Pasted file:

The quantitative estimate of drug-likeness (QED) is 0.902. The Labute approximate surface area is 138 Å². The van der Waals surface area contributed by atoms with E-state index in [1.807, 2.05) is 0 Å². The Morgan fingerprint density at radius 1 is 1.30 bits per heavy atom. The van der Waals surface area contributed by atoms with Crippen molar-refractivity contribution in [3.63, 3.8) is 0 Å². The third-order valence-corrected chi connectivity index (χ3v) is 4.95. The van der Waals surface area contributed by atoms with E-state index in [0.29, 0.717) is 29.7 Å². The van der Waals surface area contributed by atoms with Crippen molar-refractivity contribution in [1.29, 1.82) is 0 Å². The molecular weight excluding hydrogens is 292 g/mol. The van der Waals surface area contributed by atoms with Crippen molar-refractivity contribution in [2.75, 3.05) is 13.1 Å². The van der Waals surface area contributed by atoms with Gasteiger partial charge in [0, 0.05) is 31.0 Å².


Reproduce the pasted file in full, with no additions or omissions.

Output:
The quantitative estimate of drug-likeness (QED) is 0.902. The Labute approximate surface area is 138 Å². The van der Waals surface area contributed by atoms with E-state index in [1.807, 2.05) is 0 Å². The Morgan fingerprint density at radius 1 is 1.30 bits per heavy atom. The van der Waals surface area contributed by atoms with Crippen molar-refractivity contribution in [3.63, 3.8) is 0 Å². The third-order valence-corrected chi connectivity index (χ3v) is 4.95. The van der Waals surface area contributed by atoms with E-state index in [0.29, 0.717) is 29.7 Å². The van der Waals surface area contributed by atoms with Crippen molar-refractivity contribution in [1.29, 1.82) is 0 Å². The molecular weight excluding hydrogens is 292 g/mol. The van der Waals surface area contributed by atoms with Crippen molar-refractivity contribution in [2.75, 3.05) is 13.1 Å². The van der Waals surface area contributed by atoms with Gasteiger partial charge in [0, 0.05) is 31.0 Å².